"Ugh" is about all I could muster earlier this week when I drove through Current River country and saw the too often burned woods that I visit every spring. There's been some resistance to prescribed fire lately, largely due to the misapplication of this ancient natural process, and after seeing these woods burned again, I can begin to understand why.In 1983, ecologist Paul Nelson instituted the prescribed fire program in woodlands after visual evidence indicated that prescribed fire in previously open woodlands could restore the thriving herbaceous layer that once existed before the age of extraction began. At that time, because "burning through timber" was so very controversial, Nelson and his colleagues instituted vegetation monitoring protocols to track restoration activities and the effects of prescribed fire on the landscape. What they found in those early days was that prescribed fire, implemented carefully and, in certain cases, combined with non-commercial thinning projects was integral to restoring a vibrant woodland ecosystem. Light to the ground was the goal, and landscape restoration -not timber management- remained the primary driver in the early days of prescribed fire.
Unfortunately, 31 years after that first prescribed fire event, certain folks implementing fire aren't quite following the guidelines Nelson laid out in his 2005 Terrestrial Natural Communities of Missouri. In the book's early chapter on ecosystem restoration, the author explains that one can't simply burn through woods and expect a thriving herbaceous layer to respond, especially in the Ozarks. Today, we're dealing with damaged systems, largescale landscapes that have been abused by logging practices and overgrazing by domestic livestock. And so, repeatedly running fire through a damaged woodland isn't going to restore the ecosystem. In the case of this Current River woods, an even-aged dog hair stand of red oaks and black oaks, there is no light reaching the woodland floor. The repeated fires are not accomplishing the task of opening the canopy; year after year, they're burning off leaves in the woods to reveal a chert rubble understory. This is not the desired future condition of a woodland ecosystem as explained in the book. Woods treated carefully with fire do not look like this in early May, despite the late spring:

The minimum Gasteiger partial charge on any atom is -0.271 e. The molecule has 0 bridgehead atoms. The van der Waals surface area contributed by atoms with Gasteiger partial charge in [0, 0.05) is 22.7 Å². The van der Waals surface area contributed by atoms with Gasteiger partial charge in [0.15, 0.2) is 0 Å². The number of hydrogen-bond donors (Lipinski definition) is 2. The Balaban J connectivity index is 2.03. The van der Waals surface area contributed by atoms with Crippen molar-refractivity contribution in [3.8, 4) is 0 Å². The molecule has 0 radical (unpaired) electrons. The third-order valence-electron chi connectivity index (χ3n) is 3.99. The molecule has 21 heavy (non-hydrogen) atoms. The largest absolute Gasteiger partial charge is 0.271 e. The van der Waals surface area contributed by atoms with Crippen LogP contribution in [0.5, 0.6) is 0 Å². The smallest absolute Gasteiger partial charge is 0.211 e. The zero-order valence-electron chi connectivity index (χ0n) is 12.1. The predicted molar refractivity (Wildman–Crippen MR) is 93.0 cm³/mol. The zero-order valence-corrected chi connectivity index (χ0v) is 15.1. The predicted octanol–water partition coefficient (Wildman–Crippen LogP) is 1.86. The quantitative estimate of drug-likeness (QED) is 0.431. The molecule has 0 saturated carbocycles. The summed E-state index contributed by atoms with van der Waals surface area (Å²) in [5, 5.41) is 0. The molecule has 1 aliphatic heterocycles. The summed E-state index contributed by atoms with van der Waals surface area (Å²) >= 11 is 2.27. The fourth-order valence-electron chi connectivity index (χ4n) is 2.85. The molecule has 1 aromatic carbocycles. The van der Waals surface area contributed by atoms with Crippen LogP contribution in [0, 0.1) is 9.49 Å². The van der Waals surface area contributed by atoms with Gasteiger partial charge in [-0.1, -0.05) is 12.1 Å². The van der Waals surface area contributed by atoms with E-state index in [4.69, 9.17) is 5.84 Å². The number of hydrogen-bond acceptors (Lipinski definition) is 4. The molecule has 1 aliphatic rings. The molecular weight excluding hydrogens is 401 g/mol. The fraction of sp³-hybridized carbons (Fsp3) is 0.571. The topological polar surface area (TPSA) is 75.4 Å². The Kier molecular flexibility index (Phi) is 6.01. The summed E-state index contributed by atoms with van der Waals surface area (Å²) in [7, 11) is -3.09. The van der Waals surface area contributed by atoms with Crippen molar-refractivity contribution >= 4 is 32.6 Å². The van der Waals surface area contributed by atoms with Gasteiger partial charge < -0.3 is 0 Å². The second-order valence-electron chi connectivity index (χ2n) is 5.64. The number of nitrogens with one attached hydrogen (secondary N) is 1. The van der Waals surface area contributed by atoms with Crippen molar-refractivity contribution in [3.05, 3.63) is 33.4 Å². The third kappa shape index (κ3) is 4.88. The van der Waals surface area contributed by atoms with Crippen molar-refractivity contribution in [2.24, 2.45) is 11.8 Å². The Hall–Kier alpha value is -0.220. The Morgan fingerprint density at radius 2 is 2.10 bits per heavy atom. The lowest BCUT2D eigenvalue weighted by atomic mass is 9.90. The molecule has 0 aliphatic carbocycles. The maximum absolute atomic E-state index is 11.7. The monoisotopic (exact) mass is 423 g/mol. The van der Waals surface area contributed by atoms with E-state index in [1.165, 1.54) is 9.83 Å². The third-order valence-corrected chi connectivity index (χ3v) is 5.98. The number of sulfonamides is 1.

Light to the ground. When the even-aged stand of scraggly oaks leaf out, light cannot reach the woodland floor. To add insult to injury, if any sign of floral diversity can poke through the chert rubble before leaf on, the ever-burgeoning deer herd in the area sniffs it out, leaving a few scattered sedges and some Bracken fern (a plant that Steyermark as far back as the 1960s noted as an indicator of damaged systems). Chert rubble and thick stands of red oak-black oak is the legacy of this tract of woods, not a high quality woodland ecosystem.
Now the opinion pendulum is swinging back to the early 1980s when folks deemed Nelson an "overzealous" advocate for prescribed fire. If the primary goal of prescribed fire in those Current River woodlands is for the restoration of an ecosystem, they need to lay off the fire and investigate some non-commercial thinning to allow light to reach the floor. Before any thoughts on regeneration of a canopy begins, one must restore the herbaceous layer first. Fire through a warm season grass/forb mix moves differently than fire through thick oak leaf litter. These woods do not represent desired condition of a woodland ecosystem, and, after regularly occurring fires in a damaged system, they have the ecological integrity of an overgrazed pasture.